What is the difference between performance.now() and Date.now()?

Should I consider performance.now() as a replacement for Date.now() since performace.now() is more consistent and independent?

  • 25
    No! Date.now()returns the number of milliseconds elapsed since 1 January 1970 00:00:00 UTC, performance.now() returns the number of milliseconds/microseconds elapsed since an arbitrary epoch. Basically, performance.now() should only be used when you want to measure the relative distance between two time points, not their "absolute" position in time.
    – user703016
    Jun 12, 2015 at 4:59
  • 3
    What @buttifulbuttefly says, plus ... performance.now offers more precise timing (sub-millisecond precision).
    – markE
    Jun 12, 2015 at 4:59
  • 5
    Indeed, more precise timing, not more precise time.
    – Amadan
    Jun 12, 2015 at 5:00
  • 4
    @markE This is not true anymore. Due to Spectre, the precision of performance.now is being limited
    – zypA13510
    Aug 6, 2018 at 6:39
  • Compare To: Date.now() vs Date.getTime()
    – KyleMit
    Dec 7, 2021 at 16:10

3 Answers 3


They both serve different purposes.

performance.now() is relative to page load and more precise in orders of magnitude. Use cases include benchmarking and other cases where a high-resolution time is required such as media (gaming, audio, video, etc.)

It should be noted that performance.now() is only available in newer browsers (including IE10+).

Date.now() is relative to the Unix epoch (1970-01-01T00:00:00Z) and dependent on system clock. Use cases include same old date manipulation ever since the beginning of JavaScript.

See When milliseconds are not enough: performance.now and now method (Internet Explorer) - MSDN for more information.

The official W3C spec can be found here: High Resolution Time API

  • 9
    That precision comes at a cost. It's 50% slower. Good to know if you need it in a tight loop. jsperf.com/perf-vs-date/1
    – Eyal
    May 4, 2017 at 6:42
  • 3
    Oops, I meant 80% slower. :-(
    – Eyal
    May 4, 2017 at 7:47
  • 4
    Keep in mind what google audits think about date.now() developers.google.com/web/tools/lighthouse/audits/date-now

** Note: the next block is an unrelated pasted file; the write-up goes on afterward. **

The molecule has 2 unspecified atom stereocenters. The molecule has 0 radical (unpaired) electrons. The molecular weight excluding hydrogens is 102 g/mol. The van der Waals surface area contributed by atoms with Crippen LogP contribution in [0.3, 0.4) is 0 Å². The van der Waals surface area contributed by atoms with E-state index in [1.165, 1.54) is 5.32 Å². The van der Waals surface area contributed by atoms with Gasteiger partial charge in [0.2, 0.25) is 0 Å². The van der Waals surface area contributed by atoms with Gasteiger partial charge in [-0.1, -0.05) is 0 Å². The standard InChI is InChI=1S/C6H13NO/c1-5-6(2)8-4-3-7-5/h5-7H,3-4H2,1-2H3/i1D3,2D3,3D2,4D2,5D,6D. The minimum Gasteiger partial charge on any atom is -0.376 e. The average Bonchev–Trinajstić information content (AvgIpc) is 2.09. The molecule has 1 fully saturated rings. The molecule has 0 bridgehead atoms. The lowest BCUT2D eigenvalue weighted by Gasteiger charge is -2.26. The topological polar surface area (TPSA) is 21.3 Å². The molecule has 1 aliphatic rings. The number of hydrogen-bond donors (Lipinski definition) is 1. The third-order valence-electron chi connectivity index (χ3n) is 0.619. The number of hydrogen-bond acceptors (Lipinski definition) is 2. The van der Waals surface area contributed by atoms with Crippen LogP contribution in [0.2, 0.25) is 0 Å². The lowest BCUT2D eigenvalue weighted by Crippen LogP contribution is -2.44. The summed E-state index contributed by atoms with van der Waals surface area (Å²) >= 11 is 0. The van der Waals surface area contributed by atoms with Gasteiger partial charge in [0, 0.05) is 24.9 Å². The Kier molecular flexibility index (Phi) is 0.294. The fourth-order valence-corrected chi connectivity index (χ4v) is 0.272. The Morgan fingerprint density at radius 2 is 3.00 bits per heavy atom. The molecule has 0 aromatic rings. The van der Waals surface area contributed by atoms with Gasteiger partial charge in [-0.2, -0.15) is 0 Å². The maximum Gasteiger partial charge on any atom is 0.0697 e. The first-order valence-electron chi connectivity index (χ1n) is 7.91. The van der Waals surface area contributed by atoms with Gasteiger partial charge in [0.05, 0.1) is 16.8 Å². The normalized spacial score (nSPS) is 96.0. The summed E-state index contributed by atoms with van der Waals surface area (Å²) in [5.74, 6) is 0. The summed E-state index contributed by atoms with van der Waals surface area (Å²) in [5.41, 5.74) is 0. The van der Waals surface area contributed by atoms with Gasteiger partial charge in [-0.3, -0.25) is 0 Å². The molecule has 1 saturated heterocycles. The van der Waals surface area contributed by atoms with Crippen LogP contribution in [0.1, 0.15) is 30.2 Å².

– StLia
    Oct 19, 2017 at 9:08
  • 4
    currently in Firefox performance.now() is like 20% faster but in other browsers suprasingly slower like 60% - you can check for yourselfs: jsbench.me/s6jz9v29i3/1
    – Picard
    Aug 13, 2019 at 13:35
  • 20
    why does developers.google.com/web/tools/lighthouse/audits/date-now redirect to this stackoverflow question Dec 3, 2020 at 17:36

Date.now() returns the number of milliseconds elapsed since 1 January 1970 00:00:00 UTC, performance.now() returns the number of milliseconds, with microseconds in the fractional part, from performance.timing.navigationStart, the start of navigation of the document, to the performance.now() call. Another important difference between Date.now() and performance.now() is that the latter is monotonically increasing, so the difference between two calls will never be negative.

For better understanding visit the link.


The first thing I noticed was that performance.now() is 4 times slower than Date.now() (400k operations vs 100k on my computer). However, if you want accurate timing/time since page load, using performance.now() is the better option. It's purely dependent on the time since the code started running, and clock changes do not affect the time. It's also more accurate: counting tenths of a millisecond instead of milliseconds.

As for support, Date.now() has slightly more support than performance.now(), as both are supported by modern browsers, and even Internet Explorer 10 and 11.

new Date().getTime() has just a bit more support and is 2x slower than Date.now(). It's slower, because it creates a big object, but only calls a single function.

However, this caniuse.com page shows that performance.now() is almost always okay, in 98.25% (as of right now) of cases.

(From here on out I will only refer to Date.now(), but new Date.getTime() is the same in the cases below)


Date.now() can (and should) be used for delta time (particularly requestAnimationFrame(): it can easily get the correct frame on a 120fps display (and is twice as speedy)! It can also be used for clocks. It counts how many milliseconds have passed since the Unix Epoch (see the top answer for more details). For applications that require a bit more accuracy (see below), performance.now() can be used. It behaves the exact same as Date.now() if you're using a timer (because it still counts up in milliseconds), except it's more accurate. To use performance.now() as a (slightly) more accurate Date.now() or object, add performance.timing.navigationStart to the value. This does seem to be a few milliseconds off from the Date.now() object, but as to why I'm not sure. Accuracy

From what I can tell, performance.now() is only 10x more accurate compared to Date.now() on my Chrome desktop: considering time leaps of 0.1ms, However, this accuracy is good enough for most time-strict applications. (Read the Firefox section for more info on their accuracy.) It may look more accurate (like 313015.59999999404), but it's not: it is intentionally limited for security reasons, because the exploitation of time could allow malicious code to access other applications.


Sadly, this performance (of 0.1ms) is not possible if you have Firefox users and do not have access to Cross-Origin headers. Instead, you can only get an accuracy of 2ms (even worse than Date.now()!) In order to enable it, put the Cross-Origin-Opener-Policy: same-origin and Cross-Origin-Embedder-Policy: require-corp in your document. Users can also increase this speed to 100ms (or higher). Visit the Mozilla documentation for more information.


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